He is not without his controversy, but Nietzsche said something that is relevant to our journey through life, and often poignant in therapy: “He who has a why to live for can bear almost any how.” Often, that’s a large jump in therapy—to finally be able to say, “Well that makes more sense now!”. Then we can step through that barrier of isolation and feeling defective and realize that our pain is often a brilliant part of who we are, of our common humanity, of our resiliency to survive and thrive.
Whatever you bring to the therapy experience, you bring some things that are common to all of humanity, some things that you share with your family and culture, and some things that are completely unique to just yourself. Together, we seek to explore these hidden belief systems, rules, and expectations that have come to define us. Often, they have gone unvoiced, unobserved, and undiscussed for decades…and while they inform our identity and our experience, they don’t have to control our goals, hopes, and dreams.
The cliche of what many conceive of therapy to be—dredging up the past and blaming everything on our upbringing and our life circumstances, and then somehow magically experiencing catharsis and eliminating pain and discomfort from our life, is not really how it all works out. Neither do we disavow the past and formative experiences. We find a middle ground where we mindfully acknowledge everything that has brought us to this point in life, right here and now, but we find a way to reframe that journey and find a new direction forward that is equipped with a new sense of self-compassion, context, and purpose.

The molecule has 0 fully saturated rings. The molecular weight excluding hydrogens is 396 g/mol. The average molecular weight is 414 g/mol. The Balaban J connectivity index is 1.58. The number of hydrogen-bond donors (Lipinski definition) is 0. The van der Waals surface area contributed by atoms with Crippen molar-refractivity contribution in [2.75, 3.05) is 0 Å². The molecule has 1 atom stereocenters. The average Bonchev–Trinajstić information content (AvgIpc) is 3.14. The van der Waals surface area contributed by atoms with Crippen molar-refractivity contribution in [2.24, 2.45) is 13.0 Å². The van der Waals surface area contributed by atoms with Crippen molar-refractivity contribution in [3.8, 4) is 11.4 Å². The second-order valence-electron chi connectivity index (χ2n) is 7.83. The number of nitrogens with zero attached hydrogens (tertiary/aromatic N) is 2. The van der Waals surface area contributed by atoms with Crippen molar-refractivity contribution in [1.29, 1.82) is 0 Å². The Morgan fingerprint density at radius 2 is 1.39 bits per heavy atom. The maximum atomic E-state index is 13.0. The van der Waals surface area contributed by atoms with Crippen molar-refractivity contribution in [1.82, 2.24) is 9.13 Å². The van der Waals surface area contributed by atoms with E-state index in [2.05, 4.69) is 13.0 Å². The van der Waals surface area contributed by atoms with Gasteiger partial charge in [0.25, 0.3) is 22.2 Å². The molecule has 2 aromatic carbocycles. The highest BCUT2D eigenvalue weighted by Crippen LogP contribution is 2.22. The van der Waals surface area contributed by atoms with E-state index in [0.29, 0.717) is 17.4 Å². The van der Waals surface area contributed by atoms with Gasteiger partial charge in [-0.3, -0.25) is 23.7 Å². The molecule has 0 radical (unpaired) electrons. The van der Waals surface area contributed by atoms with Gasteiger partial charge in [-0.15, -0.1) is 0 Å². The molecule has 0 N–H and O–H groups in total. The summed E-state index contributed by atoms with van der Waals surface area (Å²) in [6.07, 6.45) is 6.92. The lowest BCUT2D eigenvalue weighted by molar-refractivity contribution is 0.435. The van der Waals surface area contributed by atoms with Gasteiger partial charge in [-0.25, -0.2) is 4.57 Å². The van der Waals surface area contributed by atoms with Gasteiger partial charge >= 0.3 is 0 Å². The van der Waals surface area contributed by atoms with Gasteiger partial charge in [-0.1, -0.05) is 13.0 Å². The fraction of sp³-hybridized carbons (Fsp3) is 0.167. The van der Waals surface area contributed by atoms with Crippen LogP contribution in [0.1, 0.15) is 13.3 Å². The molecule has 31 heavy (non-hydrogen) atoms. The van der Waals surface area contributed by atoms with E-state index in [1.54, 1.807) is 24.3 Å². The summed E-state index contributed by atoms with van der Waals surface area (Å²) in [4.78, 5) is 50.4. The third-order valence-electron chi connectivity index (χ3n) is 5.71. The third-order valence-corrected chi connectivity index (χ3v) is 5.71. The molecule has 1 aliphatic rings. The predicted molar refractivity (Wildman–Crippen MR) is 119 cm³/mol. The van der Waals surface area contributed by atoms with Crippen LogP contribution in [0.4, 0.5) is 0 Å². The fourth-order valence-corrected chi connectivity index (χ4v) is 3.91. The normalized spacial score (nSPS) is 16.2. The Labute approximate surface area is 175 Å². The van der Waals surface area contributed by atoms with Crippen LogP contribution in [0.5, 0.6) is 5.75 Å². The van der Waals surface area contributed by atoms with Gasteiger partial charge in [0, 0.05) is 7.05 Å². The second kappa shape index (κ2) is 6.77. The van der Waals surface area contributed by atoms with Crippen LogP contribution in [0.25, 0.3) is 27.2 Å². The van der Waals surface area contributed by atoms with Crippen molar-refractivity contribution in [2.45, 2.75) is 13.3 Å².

Therapy isn’t necessarily a lifeboat from a foundering ship. (Well, okay, sometimes it is in the short-term. That’s what sweatpants and Netflix are for.) It’s more of rewiring so that we realize we’re the expert of our own life. Together, it is my hope that we will move forward and you will start using the tools that you’ve always had…and begin responding to life, instead of just experiencing life as something that is happening to you.
M.A. – University of Minnesota
B.A. – North Central University
CARE Counseling (Present)
Thrive Behavioral Network
Samaritan Interfaith Center
Additionally, Out of Network & Out of Pocket options are available.